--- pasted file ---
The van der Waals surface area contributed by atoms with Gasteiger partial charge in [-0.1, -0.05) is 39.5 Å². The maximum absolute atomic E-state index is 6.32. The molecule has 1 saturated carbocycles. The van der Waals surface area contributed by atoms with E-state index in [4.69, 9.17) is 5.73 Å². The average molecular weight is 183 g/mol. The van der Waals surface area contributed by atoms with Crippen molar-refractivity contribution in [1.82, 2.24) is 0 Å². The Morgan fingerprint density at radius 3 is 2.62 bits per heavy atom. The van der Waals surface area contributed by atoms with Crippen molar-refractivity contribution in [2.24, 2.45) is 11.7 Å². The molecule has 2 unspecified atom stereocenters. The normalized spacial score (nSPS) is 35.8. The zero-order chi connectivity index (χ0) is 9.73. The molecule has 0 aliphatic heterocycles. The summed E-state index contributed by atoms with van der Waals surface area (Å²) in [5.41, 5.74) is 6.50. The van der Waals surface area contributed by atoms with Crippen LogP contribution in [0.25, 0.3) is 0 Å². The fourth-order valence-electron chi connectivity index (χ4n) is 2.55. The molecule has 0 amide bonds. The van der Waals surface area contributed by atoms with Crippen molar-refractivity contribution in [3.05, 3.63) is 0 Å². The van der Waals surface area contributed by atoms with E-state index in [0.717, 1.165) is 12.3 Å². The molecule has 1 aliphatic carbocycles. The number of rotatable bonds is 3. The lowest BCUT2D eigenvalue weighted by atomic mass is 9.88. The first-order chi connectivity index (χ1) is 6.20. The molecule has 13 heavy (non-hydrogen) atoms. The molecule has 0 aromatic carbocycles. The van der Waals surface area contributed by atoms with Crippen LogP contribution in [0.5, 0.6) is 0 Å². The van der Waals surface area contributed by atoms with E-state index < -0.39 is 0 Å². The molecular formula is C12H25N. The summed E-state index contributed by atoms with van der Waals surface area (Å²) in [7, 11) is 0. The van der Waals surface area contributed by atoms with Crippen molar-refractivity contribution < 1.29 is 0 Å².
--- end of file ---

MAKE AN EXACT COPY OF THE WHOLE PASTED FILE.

The van der Waals surface area contributed by atoms with Gasteiger partial charge in [-0.1, -0.05) is 39.5 Å². The maximum absolute atomic E-state index is 6.32. The molecule has 1 saturated carbocycles. The van der Waals surface area contributed by atoms with E-state index in [4.69, 9.17) is 5.73 Å². The average molecular weight is 183 g/mol. The van der Waals surface area contributed by atoms with Crippen molar-refractivity contribution in [1.82, 2.24) is 0 Å². The Morgan fingerprint density at radius 3 is 2.62 bits per heavy atom. The van der Waals surface area contributed by atoms with Crippen molar-refractivity contribution in [2.24, 2.45) is 11.7 Å². The molecule has 2 unspecified atom stereocenters. The normalized spacial score (nSPS) is 35.8. The zero-order chi connectivity index (χ0) is 9.73. The molecule has 0 aliphatic heterocycles. The summed E-state index contributed by atoms with van der Waals surface area (Å²) in [5.41, 5.74) is 6.50. The van der Waals surface area contributed by atoms with Crippen LogP contribution in [0.25, 0.3) is 0 Å². The fourth-order valence-electron chi connectivity index (χ4n) is 2.55. The molecule has 0 amide bonds. The van der Waals surface area contributed by atoms with Crippen molar-refractivity contribution in [3.05, 3.63) is 0 Å². The van der Waals surface area contributed by atoms with E-state index in [0.717, 1.165) is 12.3 Å². The molecule has 1 aliphatic carbocycles. The number of rotatable bonds is 3. The lowest BCUT2D eigenvalue weighted by atomic mass is 9.88. The first-order chi connectivity index (χ1) is 6.20. The molecule has 13 heavy (non-hydrogen) atoms. The molecule has 0 aromatic carbocycles. The van der Waals surface area contributed by atoms with Crippen LogP contribution in [0.5, 0.6) is 0 Å². The van der Waals surface area contributed by atoms with E-state index < -0.39 is 0 Å². The molecular formula is C12H25N. The summed E-state index contributed by atoms with van der Waals surface area (Å²) in [7, 11) is 0. The van der Waals surface area contributed by atoms with Crippen molar-refractivity contribution < 1.29 is 0 Å².